According to Dr. Sidki Sadik, Head of the Physiology Department at CIP, scientists are attempting to overcome the bulk problem by processing potatoes with simple machinery that could be constructed at village level. This has been made possible through a grant from the International Development Research Centre in Canada. Considering the use of such processed food in a wider field, he said, "If you feed more potatoes to poor people, you have to make potatoes more available."

To experts of the Food Policy and Nutrition Division at FAO, the availability of an additional tool for rehabilitation of undernourished children is always welcome. There are a number of these already in existence, but in some places potato may be a better base material. However, the experts said, it is another matter to try to extend the use of the product to villages. According to them, the key to getting enough protein out of a starchy food is reduction of bulkiness. Ordinarily, too much water is needed to prepare an acceptable pap and the baby cannot eat enough to get the needed amount of protein in his daily feedings. In the hospital, the problem can be solved with blenders and perhaps even enzymes, but in the village this will not be possible. A prepared food, manufactured even with simple equipment, would cost more money than potatoes and might therefore not reach the most vulnerable groups, unless heavily subsidized by the government.

However, the FAO nutrition specialists agreed that, if organizations like the International Potato Centre and the Nutrition Research Institute of Lima were behind it, some workable solution might well be found.

This would not appear impossible. Since the potato first travelled from the high Andes around 1585, it has blossomed into over a thousand varieties with amazing adaptability to climates, altitudes and seasons.

Finding it contained essentials they lacked in their diet and was simple to grow, scurvy-plagued seafarers promoted its cultivation at their ports of call. A continuous spectacular spread carried it to New Zealand in 1773, Sweden in 1775, Africa in 1776, Tibet in 1800, Persia in 1844,the East Indies in 1882.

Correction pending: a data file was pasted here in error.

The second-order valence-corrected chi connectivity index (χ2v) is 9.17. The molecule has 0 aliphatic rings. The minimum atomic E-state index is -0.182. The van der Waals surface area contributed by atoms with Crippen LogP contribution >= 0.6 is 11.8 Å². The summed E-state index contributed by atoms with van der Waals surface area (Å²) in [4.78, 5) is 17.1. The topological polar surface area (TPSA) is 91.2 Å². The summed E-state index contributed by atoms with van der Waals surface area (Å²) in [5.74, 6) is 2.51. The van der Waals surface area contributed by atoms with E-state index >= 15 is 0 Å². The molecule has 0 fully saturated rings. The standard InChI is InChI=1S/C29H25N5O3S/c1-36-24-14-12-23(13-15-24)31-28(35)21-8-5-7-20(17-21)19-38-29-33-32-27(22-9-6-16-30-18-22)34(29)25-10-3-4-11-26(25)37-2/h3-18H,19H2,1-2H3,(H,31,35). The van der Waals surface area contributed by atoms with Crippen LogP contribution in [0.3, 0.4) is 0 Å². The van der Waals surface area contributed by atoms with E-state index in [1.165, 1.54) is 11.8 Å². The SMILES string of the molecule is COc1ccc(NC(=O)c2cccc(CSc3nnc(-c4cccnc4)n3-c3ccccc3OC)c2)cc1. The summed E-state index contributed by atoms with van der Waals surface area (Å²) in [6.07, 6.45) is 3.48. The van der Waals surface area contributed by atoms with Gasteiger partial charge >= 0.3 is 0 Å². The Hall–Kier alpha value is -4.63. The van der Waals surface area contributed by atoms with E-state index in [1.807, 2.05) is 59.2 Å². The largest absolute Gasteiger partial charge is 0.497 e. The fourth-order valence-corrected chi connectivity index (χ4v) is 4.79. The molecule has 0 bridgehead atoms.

In Europe, the potato took hold shortly after its arrival, resisting the damp cold that frequently destroyed staple crops of rye, wheat, oats and barley. Also, potatoes remained ready to harvest from She earth when standing crops were devastated by political unrest and local warfare. Frederick the Great of Prussia enforced potato growing on a large scale in 1744, as did Catherine the Great of Russia shortly afterwards.

It was found that potatoes yielded more per hectare than cereals and, despite the high water content, the food value was greater. The Irish economy, based on small farms, became dependent on the potato crop. A typical Irish peasant family consumed 3.5 kg of potatoes per person per day. This diet, according to a nutrition expert of the 1800s, more than equalled in nourishment the customary bread and cheese of English and continental workers "and filled the Irishman's belly." When disaster struck with a blight in the 1840s, 1 million Irish died of hunger, and 2 million emigrated.

The annual world production of potatoes is about 290 million tons. About 30 percent of this is grown in the USSR, 15 percent in Poland, 10 percent in Germany (FR), 5 percent in Germany (DR), France and the United States. Production per caput is greatest in Poland at about 1 200 kg.

Now again, when crops in many small needy countries are devastated and multitudes are hungry, the success of the low-priced formula for undernourished children evolved in Lima may well draw attention and result in further research into the potentialities of the common potato.